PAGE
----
By Richard Vedder
When I was on the Spellings Commission, I offered what was no doubt viewed as a naive perspective: we have 17 programs to help students --why not collapse them to one, the Pell Grant program? We would then give them to more students in larger grants than previously, and at the same time exit various targeted aid programs and the student loan business. I argued it would be vastly simpler, easier to understand, save some money, and help the kids we wanted to assist the most. My suggestion was met with complete silence. I was told that the revision of student aid programs, while needed, was a task too complex for the Spellings Commission to take on.
Along comes yet another study that confirms my hunches. Susan Dynarski and Judith Scott-Clayton have written an excellent paper, "Complexity and Targeting in Federal Student Aid: A Quantitative Analysis," for the National Bureau of Economic Research, America's premier independent economic research organization. The authors conclude that all the elaborate targeting of beneficiaries in many of the programs is done in a costly and inefficient manner. Compliance costs to meet all the regulations and administrative burdens of the multiplicity of programs adds, very conservatively, $4 billion in burden to users of the aid, colleges, etc. In short, the system does not work well and it is costly. A simpler system can be devised that is less costly but still works to serve national educational policy objectives as determined by the political process.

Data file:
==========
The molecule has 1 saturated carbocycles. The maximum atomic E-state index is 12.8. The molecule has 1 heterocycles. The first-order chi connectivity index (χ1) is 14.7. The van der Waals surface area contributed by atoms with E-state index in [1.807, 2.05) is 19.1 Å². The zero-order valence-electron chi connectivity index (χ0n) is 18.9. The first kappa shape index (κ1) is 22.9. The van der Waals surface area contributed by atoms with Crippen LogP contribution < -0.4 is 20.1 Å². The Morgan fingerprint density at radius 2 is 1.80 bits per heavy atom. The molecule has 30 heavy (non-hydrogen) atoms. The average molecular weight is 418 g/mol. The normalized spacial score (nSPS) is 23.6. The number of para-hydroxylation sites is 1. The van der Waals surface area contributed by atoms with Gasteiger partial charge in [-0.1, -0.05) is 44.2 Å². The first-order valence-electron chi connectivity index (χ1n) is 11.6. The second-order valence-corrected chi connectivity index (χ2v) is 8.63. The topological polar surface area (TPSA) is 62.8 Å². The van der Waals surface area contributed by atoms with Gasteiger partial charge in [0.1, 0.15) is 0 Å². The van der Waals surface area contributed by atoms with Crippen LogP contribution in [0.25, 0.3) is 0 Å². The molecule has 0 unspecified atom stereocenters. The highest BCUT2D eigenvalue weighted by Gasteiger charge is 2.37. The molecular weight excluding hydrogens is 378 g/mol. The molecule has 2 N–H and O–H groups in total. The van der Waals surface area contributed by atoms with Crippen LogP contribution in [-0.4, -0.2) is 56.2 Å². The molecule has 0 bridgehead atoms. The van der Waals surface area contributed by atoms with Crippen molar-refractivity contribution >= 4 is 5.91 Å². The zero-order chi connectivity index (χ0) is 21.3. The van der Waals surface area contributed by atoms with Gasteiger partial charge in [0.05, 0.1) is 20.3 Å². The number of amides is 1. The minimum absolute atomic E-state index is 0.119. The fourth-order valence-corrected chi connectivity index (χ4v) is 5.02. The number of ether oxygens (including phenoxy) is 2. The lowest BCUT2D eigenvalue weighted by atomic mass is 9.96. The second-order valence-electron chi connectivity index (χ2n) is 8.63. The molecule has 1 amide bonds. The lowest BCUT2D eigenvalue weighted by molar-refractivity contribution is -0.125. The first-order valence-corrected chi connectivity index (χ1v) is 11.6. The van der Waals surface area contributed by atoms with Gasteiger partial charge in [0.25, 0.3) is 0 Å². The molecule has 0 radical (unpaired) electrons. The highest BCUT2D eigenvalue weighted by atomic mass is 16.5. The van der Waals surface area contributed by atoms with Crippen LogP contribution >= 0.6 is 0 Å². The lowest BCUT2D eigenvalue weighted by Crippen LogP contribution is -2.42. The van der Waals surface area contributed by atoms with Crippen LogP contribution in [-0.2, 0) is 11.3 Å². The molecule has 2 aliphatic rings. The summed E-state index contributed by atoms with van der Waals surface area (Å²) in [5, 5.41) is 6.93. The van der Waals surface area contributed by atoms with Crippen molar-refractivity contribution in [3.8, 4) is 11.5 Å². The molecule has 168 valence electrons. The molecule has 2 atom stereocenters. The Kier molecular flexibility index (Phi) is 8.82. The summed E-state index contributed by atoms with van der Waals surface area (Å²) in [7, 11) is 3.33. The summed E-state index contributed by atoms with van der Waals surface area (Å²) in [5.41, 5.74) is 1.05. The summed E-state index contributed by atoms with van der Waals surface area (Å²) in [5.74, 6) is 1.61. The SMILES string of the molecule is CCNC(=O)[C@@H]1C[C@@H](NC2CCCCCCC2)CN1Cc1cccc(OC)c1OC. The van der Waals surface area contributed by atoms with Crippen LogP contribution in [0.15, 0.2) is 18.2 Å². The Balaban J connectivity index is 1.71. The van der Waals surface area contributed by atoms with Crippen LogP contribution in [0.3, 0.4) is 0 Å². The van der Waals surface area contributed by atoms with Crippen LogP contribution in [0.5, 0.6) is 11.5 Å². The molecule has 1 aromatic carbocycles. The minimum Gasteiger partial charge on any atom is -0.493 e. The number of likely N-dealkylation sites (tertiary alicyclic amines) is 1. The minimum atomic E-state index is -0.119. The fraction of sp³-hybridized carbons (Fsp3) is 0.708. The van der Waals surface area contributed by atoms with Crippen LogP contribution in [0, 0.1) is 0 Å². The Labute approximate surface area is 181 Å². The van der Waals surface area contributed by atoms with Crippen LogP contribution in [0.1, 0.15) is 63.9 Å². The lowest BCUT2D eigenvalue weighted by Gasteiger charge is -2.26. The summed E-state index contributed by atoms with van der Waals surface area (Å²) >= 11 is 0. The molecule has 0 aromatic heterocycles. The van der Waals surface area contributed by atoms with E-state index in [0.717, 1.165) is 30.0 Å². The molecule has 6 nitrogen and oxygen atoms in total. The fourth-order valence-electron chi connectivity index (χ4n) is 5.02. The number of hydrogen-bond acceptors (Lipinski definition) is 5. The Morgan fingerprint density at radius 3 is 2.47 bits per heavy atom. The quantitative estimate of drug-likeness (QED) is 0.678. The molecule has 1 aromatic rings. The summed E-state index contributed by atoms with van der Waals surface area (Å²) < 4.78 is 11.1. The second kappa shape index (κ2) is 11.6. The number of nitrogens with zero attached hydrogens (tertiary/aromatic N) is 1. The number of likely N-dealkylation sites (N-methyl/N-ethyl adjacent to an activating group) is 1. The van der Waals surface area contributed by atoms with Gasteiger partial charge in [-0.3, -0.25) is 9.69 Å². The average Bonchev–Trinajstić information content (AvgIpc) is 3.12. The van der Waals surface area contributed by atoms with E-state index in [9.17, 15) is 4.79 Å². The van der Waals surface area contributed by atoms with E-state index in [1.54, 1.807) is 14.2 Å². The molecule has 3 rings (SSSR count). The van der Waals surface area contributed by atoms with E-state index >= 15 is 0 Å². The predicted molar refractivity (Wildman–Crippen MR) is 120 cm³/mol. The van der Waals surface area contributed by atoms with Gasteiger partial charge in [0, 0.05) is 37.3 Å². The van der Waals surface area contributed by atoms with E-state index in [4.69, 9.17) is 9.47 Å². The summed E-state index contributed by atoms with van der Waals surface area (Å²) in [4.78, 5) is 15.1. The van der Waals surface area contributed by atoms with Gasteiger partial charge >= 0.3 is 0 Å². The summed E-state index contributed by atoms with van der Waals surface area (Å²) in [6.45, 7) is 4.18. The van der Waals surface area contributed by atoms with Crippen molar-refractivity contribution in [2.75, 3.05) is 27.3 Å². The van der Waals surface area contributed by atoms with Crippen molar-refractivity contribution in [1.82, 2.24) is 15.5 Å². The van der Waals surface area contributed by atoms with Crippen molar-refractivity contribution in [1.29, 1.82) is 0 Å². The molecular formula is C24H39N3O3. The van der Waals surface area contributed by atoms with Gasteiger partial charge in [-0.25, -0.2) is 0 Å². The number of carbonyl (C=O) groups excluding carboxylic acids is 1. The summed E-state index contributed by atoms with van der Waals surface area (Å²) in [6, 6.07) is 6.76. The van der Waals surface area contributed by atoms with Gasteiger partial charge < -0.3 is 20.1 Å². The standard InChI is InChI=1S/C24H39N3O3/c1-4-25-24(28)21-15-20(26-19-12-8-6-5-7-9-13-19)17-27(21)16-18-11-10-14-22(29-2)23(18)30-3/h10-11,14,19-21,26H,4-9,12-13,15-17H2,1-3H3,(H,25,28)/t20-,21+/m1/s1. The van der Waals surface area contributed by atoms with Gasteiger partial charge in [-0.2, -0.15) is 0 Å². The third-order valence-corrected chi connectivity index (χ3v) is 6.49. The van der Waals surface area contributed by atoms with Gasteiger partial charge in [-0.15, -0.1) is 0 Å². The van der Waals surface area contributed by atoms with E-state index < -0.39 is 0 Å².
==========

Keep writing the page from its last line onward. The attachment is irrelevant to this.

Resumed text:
What keeps Congress from simplifying the process? While there are several possible answers, I think the major one is special interest lobbying. Various groups like certain provisions of current law, and will fight efforts to eliminate program A or B or C, even if part of a comprehensive reform.
Ideally, the federal government should move to a modified Pell Grant system where vouchers are given out on the basis of need and educational potential, with the amount of the grant increasing with need and the probability of educational success. Money should never be given to schools or their financial aid offices, but rather directly by the federal government to students who then would pick the school of their choice, and the school that a student enrolls in could then redeem the voucher for cash. This would:
1) Make colleges more student-centered, as they vie for money that they, the students, control
2) Reduce the power of financial aids offices to negate the intended effects of federal student aid policy by varying the amount of institutional support with changing federal aid
3) Greatly simplify our student aid system, saving the billions annually mentioned in the aforementioned study;
4) Tie aid more clearly not only to need --the number one consideration -- but also to the probability of success, probably increasingly modestly the graduation rate of entering students
5) Lower the ability of schools to raise tuition and fees knowing that student loans would simply increase to make up the differential --modified Pell grants would only rise with the general rate of inflation, no more.
The fiddling with interest rates and fees on federally subsidized loans does nothing to deal with the confusion and high cost of our complex federal system of assistance. The Feds should get out of the loan business period, and stop assisting relatively prosperous middle income kids wanting to go to school. They should stop enabling schools to charge whatever the traffic will bear. They should get smart, and put the interests of the public above the narrow interests of those persons wanting to maintain some semblance of today's dysfunctional status quo.